“Innovation is around you all the time, there’s not a piece of anything that is lost if you suck it all in and use it.” - Bud Konheim
Nicole knew she had fun drawing prints of subway tokens, Chiclet boxes pretty much anything from the bottom of her purse. This led to million dollar tie deals that were selling Nicole Miller ties at Barneys New York, Saks Fifth Avenue, and Bloomingdales without making one sales call. Popularity grew because of the boldness of prints and this directed Nicole Miller focus to create a new print featuring baseball, football and basketball sports. A phone call from Larry Bird, who persistently requested a tie featuring his jersey, led to the creation of the story about the “thousand dollar tie” by Nicole Miller that landed the pages of Sports Illustrated.
“A really good designer isn’t a snappy talker. A good designer is visual.” - Bud Konheim
“Having the passion and motivation makes you a great designer”- Bud Konheim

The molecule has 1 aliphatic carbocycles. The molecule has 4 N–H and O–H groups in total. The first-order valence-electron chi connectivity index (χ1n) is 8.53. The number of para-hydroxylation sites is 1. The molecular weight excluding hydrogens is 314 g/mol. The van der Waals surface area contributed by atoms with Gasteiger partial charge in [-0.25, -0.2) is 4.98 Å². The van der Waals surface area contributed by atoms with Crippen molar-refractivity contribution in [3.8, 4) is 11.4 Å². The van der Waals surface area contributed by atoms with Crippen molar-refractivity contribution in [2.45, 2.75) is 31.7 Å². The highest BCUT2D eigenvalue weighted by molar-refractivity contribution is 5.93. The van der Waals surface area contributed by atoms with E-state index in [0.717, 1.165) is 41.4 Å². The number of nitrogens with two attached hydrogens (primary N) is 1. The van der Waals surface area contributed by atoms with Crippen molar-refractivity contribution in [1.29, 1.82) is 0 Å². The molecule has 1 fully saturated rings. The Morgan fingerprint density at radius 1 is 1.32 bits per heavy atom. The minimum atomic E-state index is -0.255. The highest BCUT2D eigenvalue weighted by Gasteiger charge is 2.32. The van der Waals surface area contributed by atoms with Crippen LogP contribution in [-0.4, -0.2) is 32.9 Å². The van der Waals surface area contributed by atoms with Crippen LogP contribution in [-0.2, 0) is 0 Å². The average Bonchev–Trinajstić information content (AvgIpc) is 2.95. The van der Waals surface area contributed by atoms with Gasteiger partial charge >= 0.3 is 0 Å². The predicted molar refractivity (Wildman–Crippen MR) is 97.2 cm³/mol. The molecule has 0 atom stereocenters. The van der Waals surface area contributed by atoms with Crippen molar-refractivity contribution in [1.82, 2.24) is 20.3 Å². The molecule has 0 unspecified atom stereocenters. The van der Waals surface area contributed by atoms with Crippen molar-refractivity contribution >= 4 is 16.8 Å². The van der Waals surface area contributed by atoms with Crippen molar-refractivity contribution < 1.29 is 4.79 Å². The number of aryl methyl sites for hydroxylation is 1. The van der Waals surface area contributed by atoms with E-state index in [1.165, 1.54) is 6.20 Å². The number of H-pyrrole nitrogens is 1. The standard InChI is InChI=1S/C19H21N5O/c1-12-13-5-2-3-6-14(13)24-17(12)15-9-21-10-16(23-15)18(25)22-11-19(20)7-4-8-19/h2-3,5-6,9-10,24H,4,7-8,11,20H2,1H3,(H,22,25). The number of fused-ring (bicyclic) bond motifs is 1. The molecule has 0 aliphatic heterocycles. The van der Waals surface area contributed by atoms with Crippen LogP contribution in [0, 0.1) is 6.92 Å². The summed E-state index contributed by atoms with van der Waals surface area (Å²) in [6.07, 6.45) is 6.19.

Bud’s third story was about how Nicole Miller sub-labeled her designs with JC Penny. After discussing with Nicole, Bud’s point was that if the company wanted to sell America, it would take a risk to start distributing in JC Penny. Currently their clients were Neiman Marcus, Nordstrom, Saks Fifth Avenue and more, but that’s was only a small fraction of America for the prices of their fashions. Bud feared for the Nicole Miller Company because the last time a designer had sub-labelled with a huge retailer was Halston and that didn’t turn out good at all. “It’s risky. Do we want to take that kind of a risk?” Bud questioned. In May 2005 the line was launched and publically announced during the Academy Awards of that year. Patiently waiting, in his suit of armor, that one of Nicole Miller biggest clients would drop the company, Neiman Marcus, Bud Konheim's deal with JC Penny released Nicole by Nicole Miller and it was a success. That was the start of the designer collaborations, where every designer wanted to be involved in.